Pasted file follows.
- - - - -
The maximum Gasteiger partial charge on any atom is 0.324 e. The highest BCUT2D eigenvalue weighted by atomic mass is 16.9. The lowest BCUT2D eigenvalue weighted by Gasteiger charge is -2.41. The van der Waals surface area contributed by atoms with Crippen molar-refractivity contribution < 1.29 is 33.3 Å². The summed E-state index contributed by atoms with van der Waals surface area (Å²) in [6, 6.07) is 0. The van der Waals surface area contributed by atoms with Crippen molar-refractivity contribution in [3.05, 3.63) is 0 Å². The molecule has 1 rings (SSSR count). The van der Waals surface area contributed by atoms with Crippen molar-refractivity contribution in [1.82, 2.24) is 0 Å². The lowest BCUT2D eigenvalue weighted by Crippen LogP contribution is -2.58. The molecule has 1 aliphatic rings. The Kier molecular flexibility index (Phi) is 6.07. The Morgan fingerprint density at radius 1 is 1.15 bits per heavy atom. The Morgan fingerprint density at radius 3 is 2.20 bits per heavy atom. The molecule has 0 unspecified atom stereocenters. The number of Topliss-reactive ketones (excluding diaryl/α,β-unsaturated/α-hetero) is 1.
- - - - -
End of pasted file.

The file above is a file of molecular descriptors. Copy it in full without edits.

The maximum Gasteiger partial charge on any atom is 0.324 e. The highest BCUT2D eigenvalue weighted by atomic mass is 16.9. The lowest BCUT2D eigenvalue weighted by Gasteiger charge is -2.41. The van der Waals surface area contributed by atoms with Crippen molar-refractivity contribution < 1.29 is 33.3 Å². The summed E-state index contributed by atoms with van der Waals surface area (Å²) in [6, 6.07) is 0. The van der Waals surface area contributed by atoms with Crippen molar-refractivity contribution in [3.05, 3.63) is 0 Å². The molecule has 1 rings (SSSR count). The van der Waals surface area contributed by atoms with Crippen molar-refractivity contribution in [1.82, 2.24) is 0 Å². The lowest BCUT2D eigenvalue weighted by Crippen LogP contribution is -2.58. The molecule has 1 aliphatic rings. The Kier molecular flexibility index (Phi) is 6.07. The Morgan fingerprint density at radius 1 is 1.15 bits per heavy atom. The Morgan fingerprint density at radius 3 is 2.20 bits per heavy atom. The molecule has 0 unspecified atom stereocenters. The number of Topliss-reactive ketones (excluding diaryl/α,β-unsaturated/α-hetero) is 1.